Tips for Early Spring Bass Fishing in New Jersey

Tips for Early Spring Bass Fishing in New Jersey
The early spring is one of the best times for bass fishing because this is when the fish start to spawn. Many people believe this makes the fish a little slower and easier to catch. If you want to try early spring fishing in New Jersey, you should note a few tricks and tips that may make things easier.


The spring season runs from April to June in terms of fishing, but the early part of the season refers to the beginning of April, up until the beginning of May. However, this varies depending on the temperature of the water. The best time for bass fishing in the early spring season is when the water temperature reaches the low 40s and up into the low 50s. By the time the temperature reaches 55 degrees Fahrenheit, the regular spring season has hit.

River Fishing

There are several rivers in New Jersey that are active during the early part of spring for bass fishing. The Delaware River and Hudson River are very alive with spawning bass. You can also try fishing along the Chesapeake Bay and along the Roanoke River. These are viewed as the best places for bass fishing because the fish move along the river after leaving the estuaries.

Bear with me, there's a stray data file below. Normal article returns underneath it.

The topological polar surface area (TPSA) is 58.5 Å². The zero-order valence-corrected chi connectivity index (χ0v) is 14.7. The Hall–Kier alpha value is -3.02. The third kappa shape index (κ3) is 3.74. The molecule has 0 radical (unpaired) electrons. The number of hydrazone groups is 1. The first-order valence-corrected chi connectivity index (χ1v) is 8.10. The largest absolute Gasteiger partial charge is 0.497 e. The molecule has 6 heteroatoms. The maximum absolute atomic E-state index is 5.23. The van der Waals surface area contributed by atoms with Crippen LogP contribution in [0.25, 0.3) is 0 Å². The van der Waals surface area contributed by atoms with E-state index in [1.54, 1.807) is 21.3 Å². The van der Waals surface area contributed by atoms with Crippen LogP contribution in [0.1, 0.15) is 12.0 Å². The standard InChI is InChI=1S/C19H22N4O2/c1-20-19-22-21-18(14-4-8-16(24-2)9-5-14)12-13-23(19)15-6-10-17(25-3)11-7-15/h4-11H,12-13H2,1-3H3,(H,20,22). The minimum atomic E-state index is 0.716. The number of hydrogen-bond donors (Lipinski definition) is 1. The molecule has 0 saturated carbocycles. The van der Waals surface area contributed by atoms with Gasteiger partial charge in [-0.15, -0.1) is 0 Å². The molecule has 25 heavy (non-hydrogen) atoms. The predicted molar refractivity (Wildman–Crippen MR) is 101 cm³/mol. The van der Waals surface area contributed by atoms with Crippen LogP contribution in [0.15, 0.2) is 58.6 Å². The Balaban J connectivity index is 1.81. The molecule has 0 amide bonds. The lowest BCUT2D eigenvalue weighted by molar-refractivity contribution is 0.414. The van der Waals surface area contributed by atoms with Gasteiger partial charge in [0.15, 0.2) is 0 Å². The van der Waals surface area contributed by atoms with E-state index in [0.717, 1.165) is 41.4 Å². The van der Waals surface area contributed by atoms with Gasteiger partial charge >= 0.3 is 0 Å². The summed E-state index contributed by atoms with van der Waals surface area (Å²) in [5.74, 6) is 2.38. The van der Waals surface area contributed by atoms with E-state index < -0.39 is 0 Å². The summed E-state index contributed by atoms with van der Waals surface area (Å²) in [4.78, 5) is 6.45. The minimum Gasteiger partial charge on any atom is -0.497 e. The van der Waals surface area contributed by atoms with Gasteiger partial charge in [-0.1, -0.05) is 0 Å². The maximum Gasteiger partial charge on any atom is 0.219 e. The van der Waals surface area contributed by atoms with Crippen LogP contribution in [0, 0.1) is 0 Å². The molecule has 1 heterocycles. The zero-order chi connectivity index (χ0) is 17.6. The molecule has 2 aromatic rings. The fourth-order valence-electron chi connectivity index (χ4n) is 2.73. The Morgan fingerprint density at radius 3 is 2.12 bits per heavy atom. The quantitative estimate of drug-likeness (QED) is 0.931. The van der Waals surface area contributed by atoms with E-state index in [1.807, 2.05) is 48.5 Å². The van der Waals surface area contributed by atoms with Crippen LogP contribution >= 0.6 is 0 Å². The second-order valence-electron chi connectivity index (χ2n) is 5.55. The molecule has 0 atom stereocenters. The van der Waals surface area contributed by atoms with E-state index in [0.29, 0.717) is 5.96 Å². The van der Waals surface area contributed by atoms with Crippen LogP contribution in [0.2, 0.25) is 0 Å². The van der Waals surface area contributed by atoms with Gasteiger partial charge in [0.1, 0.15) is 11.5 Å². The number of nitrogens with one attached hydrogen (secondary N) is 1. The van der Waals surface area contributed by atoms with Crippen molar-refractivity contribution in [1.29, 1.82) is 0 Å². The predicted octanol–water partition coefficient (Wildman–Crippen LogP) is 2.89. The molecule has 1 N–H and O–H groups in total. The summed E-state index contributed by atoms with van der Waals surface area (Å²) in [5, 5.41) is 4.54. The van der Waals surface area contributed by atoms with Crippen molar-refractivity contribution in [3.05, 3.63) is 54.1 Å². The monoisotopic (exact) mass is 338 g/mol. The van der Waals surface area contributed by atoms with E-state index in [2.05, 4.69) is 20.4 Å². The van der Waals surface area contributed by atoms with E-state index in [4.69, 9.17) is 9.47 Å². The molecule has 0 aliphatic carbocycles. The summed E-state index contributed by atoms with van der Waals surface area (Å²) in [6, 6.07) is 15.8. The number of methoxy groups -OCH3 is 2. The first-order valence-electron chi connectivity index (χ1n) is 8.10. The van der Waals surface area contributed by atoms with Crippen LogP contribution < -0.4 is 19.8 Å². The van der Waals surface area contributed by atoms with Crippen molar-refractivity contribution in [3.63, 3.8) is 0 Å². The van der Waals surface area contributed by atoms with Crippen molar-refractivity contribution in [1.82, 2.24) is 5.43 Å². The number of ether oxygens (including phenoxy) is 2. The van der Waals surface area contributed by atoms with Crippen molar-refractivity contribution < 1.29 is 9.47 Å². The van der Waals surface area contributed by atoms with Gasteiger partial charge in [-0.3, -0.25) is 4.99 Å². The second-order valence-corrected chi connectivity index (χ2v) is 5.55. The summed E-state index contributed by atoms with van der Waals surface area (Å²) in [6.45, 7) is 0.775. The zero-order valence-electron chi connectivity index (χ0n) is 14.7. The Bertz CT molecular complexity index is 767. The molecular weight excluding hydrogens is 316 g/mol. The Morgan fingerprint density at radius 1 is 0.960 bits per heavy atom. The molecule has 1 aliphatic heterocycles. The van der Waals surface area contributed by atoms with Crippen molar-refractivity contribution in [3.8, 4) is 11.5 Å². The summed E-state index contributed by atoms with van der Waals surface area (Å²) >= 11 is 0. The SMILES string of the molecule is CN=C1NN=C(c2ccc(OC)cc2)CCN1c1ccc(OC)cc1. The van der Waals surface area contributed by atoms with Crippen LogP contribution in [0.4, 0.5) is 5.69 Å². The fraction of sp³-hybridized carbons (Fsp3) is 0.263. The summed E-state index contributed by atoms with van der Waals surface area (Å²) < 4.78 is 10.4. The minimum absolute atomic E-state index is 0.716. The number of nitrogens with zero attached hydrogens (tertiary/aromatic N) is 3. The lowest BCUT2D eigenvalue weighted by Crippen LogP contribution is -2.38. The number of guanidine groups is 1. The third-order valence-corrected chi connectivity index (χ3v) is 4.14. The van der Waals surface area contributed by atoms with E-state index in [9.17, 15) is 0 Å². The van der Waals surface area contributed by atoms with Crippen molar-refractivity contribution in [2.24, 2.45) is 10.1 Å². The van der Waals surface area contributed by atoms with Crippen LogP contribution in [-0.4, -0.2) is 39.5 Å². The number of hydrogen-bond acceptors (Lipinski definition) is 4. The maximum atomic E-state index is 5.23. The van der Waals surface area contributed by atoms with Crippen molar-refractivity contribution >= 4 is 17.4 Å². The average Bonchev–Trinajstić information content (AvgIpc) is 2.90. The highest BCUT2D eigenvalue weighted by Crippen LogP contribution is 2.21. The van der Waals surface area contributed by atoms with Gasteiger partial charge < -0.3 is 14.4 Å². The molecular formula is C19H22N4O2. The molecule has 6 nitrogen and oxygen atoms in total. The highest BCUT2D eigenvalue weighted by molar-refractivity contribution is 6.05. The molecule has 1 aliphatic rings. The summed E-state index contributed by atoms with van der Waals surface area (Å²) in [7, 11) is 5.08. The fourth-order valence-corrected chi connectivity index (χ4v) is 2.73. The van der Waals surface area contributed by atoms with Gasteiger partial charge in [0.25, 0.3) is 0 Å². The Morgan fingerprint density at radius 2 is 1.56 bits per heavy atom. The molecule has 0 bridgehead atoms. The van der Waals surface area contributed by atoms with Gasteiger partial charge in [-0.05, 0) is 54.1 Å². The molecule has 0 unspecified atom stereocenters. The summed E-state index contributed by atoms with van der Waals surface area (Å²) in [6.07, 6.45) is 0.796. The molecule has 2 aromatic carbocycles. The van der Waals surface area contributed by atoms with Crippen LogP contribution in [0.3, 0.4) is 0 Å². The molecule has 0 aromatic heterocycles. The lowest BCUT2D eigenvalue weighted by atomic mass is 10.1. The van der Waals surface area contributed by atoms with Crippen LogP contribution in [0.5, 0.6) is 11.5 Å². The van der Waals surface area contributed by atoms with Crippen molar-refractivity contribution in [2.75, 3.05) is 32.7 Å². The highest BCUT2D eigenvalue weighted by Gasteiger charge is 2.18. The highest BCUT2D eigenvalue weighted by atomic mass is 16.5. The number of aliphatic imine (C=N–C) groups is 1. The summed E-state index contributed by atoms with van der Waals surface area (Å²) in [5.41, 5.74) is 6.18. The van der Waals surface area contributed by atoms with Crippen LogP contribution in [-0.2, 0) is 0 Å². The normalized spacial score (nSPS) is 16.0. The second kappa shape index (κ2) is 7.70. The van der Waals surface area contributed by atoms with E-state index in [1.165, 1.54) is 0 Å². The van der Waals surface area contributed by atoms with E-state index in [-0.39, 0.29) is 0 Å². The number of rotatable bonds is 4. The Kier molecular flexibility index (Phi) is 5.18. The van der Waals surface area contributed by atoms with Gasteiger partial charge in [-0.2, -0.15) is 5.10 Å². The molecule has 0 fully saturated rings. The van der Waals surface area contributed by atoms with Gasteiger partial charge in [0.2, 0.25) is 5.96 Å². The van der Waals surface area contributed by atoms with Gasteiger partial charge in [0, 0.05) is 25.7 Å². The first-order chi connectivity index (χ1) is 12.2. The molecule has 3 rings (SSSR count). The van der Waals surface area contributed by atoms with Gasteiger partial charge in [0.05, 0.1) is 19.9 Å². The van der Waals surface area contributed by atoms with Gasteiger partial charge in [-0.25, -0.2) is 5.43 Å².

When you're fishing during this season, you should use live bait rather than artificial bait or frozen bait. The best type of bait is herring or bunker, especially the smaller versions. These fish swim through the waters regularly and are used as food by the bass. The bass are more attracted to the fish and you'll have better luck with them. If you do use artificial bait, make sure to wiggle the line slightly to make the bait look more lively.

Best Spot

Finding the best spot in New Jersey for bass fishing is easy because you just need to look for the right type of fish. Herring and bunker are easy to spot in the water because of the bright colors of the fish. Wherever you find these fish, stop and spend the day. Bass eat these fish regularly and follow the schools through the water. It's easy to trick the bass into thinking that your bait is its regular food.

Article Written By Jennifer Eblin

Jennifer Eblin has been a full-time freelance writer since 2006. Her work has appeared on several websites, including Tool Box Tales and Zonder. Eblin received a master's degree in historic preservation from the Savannah College of Art and Design.

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